(Beyond Pesticides, July 3, 2014) It was predictable that genetically engineered (GE) cotton sprayed with the weedkiller glyphosate (Roundup) would create resistant superweeds. Now that it has, Texas GE cotton growers recently requested an emergency use of a chemical cousin to atrazine, the herbicide that is demasculinizing frogs by disrupting the endocrine systemâ€“ on 3 million acres of cotton fields where the weeds have become resistant to the chemical of choice â€“glyphosate.
Stop the GE Pesticide Treadmill! Use Beyond Pesticides’ sample comments for guidance.
Help stop the GE treadmill and the use of hazardous pesticides. Join Beyond Pesticides in fighting this predictable â€śemergencyâ€ť use because it exemplifies EPA’s practice of allowing increasing dependency on highly toxic pesticides in agricultural systems that are predictably unsustainable, harmful to people and the environment, and for which there are safe alternatives.Â This situation is the same toxic treadmill and thinking that is ushering in new 2,4-D-tolerant corn to replace Roundup Ready corn. Emergency exemptions and the use of increasingly toxic herbicides must not be the norm for communities and our environment.
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I urge EPA to deny the petition from the Texas Department of Agriculture seeking an emergency exemption for the use of the herbicide propazine to control 3 million acres of glyposate-resistant Palmer amaranth. The risks posed by this chemical far outweigh any short-term benefits. Propazine is a toxic herbicide that has been linked to developmental and reproductive toxicity. As part of the triazine family, it has a toxicological profile similar to atrazine, a well-documented hormone disruptor which has also been linked to birth defects, increased risk of breast cancer, and demasculinization of amphibians and other wildlife. Like atrazine, propazine has a strong potential to contaminate groundwater. Its use on 3 million acres of Texas land will undoubtedly increase the levels of this chemical in waterways, a use pattern unaccounted for in previous assessments of propazine. Emergency exemptions under Section 18 of the Federal Insecticide, Fungicide and Rodenticide Act (FIFRA) cannot be granted without accurate health, ecological, and environmental risk assessments that also take into account the cumulative uses of atrazine and simazine in the state.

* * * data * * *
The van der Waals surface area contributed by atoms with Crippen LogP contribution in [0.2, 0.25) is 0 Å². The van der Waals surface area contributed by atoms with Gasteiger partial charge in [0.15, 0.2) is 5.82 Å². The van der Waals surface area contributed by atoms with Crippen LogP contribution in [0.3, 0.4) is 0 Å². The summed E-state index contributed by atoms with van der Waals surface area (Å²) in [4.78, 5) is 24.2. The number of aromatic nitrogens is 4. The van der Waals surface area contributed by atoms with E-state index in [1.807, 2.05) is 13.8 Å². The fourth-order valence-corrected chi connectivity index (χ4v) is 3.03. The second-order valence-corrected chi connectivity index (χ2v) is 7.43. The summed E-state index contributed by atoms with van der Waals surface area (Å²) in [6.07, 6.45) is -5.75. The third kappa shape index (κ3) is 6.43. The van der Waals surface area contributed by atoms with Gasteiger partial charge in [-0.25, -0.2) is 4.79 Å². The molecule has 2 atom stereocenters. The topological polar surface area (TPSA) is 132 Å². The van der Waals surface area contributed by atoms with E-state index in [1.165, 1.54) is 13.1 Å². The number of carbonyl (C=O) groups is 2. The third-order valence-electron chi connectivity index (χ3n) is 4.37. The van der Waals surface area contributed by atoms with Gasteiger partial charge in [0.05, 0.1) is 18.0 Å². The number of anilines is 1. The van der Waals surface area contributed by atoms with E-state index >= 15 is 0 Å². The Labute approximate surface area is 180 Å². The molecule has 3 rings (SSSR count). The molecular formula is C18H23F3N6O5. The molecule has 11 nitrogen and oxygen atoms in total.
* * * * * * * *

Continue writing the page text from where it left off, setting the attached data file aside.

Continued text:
According to EPA, under Section 18 of FIFRA an emergency exemption is defined as “an urgent, non-routine situation…” As the agency is aware, glyphosate-resistant weeds, in particular Palmer amaranth, have been documented for several years with increasing frequency and thus must not be considered a “non-routine” or emergency situation. Since 1996, several emergency exemptions for propazine have been requested on sorghum, with roughly half being denied, because EPA must deny a request for emergency exemption if the pesticide does not meet safety standards, or if the emergency criteria are not met. Like these previous denials, EPA must again issue a denial of this latest request.
Beyond Pesticides, representing Â environmental, public health, and organic farm interests, has asked the U.S. Environmental Protection (EPA) to deny an emergency request by Texas cotton growers to use a controversial pesticide on genetically engineered (GE) cotton to control weeds that are now resistant to the chemical they have been using, Roundup (glyphosate). Approximately 90% of cotton grown in Texas is genetically engineered or known as a genetically modified organism (GMO). The request, which comes through the Texas Department of Agriculture, seeks an allowance on 3 million acres for the highly toxic pesticide propazine, not registered for use on cotton.
â€śIn the true sense, this is not an emergency because the weed resistance is predictable since it has been known for many years that GE cotton sprayed with the weedkiller glyphosate (Roundup) would create resistant superweeds,â€ť said Jay Feldman, executive director of Beyond Pesticides, which filed comments opposing emergency status for propazine use. â€śIt is an abuse of the law for EPA to prop up failed GE cropping systems with toxic chemicals when the crop can be grown with organic methods not reliant on toxic pesticides and just as productive and profitable,â€ť he said. Beyond Pesticides opposes 2,4-D tolerant cotton that GE cotton growers are expecting to be available in a year because of the human and environmental hazards, expected increased 2,4-D use, followed by predictable weed resistance.
Propazine is a toxic herbicide in the triazine class of chemicals that has been linked to developmental and reproductive toxicity. Another triazine herbicide, atrazine is linked to birth defects, increases the risk for mammary cancer, and has been shown to demasculinize frogs by disrupting the endocrine system. There is concern that increased use of another member of the toxic triazine chemical family presents unacceptable human and environmental health hazards.
The triazines are highly soluble in water and are the most frequently detected pesticides found at concentrations at or above one or more benchmarks in over half of sites sampled. Increasing propazine use on over 3 million acres in Texas will undoubtedly increase propazine movement into waterways, potentially threatening the safety of Texasâ€™ surface and drinking water.
All unattributed positions and opinions in this piece are those of Beyond Pesticides.